acres. The county previously granted a two-year extension to January 2017 for completion of the infrastructure. The developer said it has completed about 80 percent of the public facilities it is required to complete under development agreements, according to a board memorandum outlining terms of the request. When built out, Harmony Grove Village will include 742 homes on 468 acres south of San Marcos and west of Escondido near Lake Hodges. A year ago, supervisors amended the county’s master deof agribusiness these days, according to the Escondido-based San Diego County Farm Bureau Executive Director Eric Larson. He said little flat agricultural land is left to protect to begin with. Instead, he pointed to the increasingly high price of water as a shared concern among the Farm Bureau’s members. That high price of water stems mostly from a regional water shortage, with much of the state still recovering from a years-long drought, Larson said. “We benefit from being in a metropolitan area because of the security of the water supply,” Larson said. “But we don’t get a benefit because that water supply is very, very expensive,” Larson said the Escondido City Council’s recent vote
TEDDY BEARS FOR KIDS
velopment plan to allow for two other subdivisions in the area: 453 homes on 111 acres in the Harmony Grove Village South development and 326 homes on 238 acres in the Valiano development. Also on Wednesday, supervisors voted to accept ownership of three public parks in Harmony Grove Village: the 2.5-acre Fourth of July Park, the 3.5-acre Community Park and the 3.6-acre Equestrian Park. They also approved the dedication of a 2.6acre park in the 332-home Park Circle subdivision in Valley Center. to approve a new location for the Hale Avenue Resource Recovery Facility (HARRF), a facility which will bring treated wastewater to the city’s agricultural community, will help that cause. Larson said that within Escondido, avocado farms still reign supreme as the crop with the highest amount of yield produced, which he called “historically the crop of choice in Escondido.” Those farms growing them sit mostly on the most eastern and northern edges of the city. Nurseries, too, have expanded within the city, Larson said. Beyond water, Larson cited a shrinking fleet of skilled farmworkers as a central concern for the farming community in Escondido. He said a comprehensive federal immigration reform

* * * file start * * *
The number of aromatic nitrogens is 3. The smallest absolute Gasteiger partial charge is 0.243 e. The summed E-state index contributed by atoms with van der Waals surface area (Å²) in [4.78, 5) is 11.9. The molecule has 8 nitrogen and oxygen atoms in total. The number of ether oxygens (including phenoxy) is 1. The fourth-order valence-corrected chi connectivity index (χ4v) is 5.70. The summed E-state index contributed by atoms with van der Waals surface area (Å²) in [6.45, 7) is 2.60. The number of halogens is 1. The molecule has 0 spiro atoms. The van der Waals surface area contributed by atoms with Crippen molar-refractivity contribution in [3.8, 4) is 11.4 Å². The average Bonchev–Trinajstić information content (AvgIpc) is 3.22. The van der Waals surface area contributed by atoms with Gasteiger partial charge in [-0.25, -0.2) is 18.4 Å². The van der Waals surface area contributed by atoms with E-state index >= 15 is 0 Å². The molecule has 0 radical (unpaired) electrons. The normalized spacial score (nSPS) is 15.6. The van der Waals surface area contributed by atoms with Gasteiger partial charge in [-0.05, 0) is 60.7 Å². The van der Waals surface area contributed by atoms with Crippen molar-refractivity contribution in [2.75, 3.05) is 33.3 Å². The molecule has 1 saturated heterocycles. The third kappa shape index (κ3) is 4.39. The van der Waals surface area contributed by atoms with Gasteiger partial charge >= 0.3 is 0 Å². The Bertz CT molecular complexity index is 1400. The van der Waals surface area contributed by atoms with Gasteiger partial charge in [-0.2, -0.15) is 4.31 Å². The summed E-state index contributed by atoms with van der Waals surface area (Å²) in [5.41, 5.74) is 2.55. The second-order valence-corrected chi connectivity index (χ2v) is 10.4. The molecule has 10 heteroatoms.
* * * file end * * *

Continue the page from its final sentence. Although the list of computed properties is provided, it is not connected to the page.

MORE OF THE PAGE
Members of GFWC Contemporary Women of North County hold a quarterly “SewIn” at the San Marcos Community Center. Members bring their scissors and sewing machines, and the latest project was creating 60 teddy bears that will be donated to the Vista Community Clinic. Courtesy photo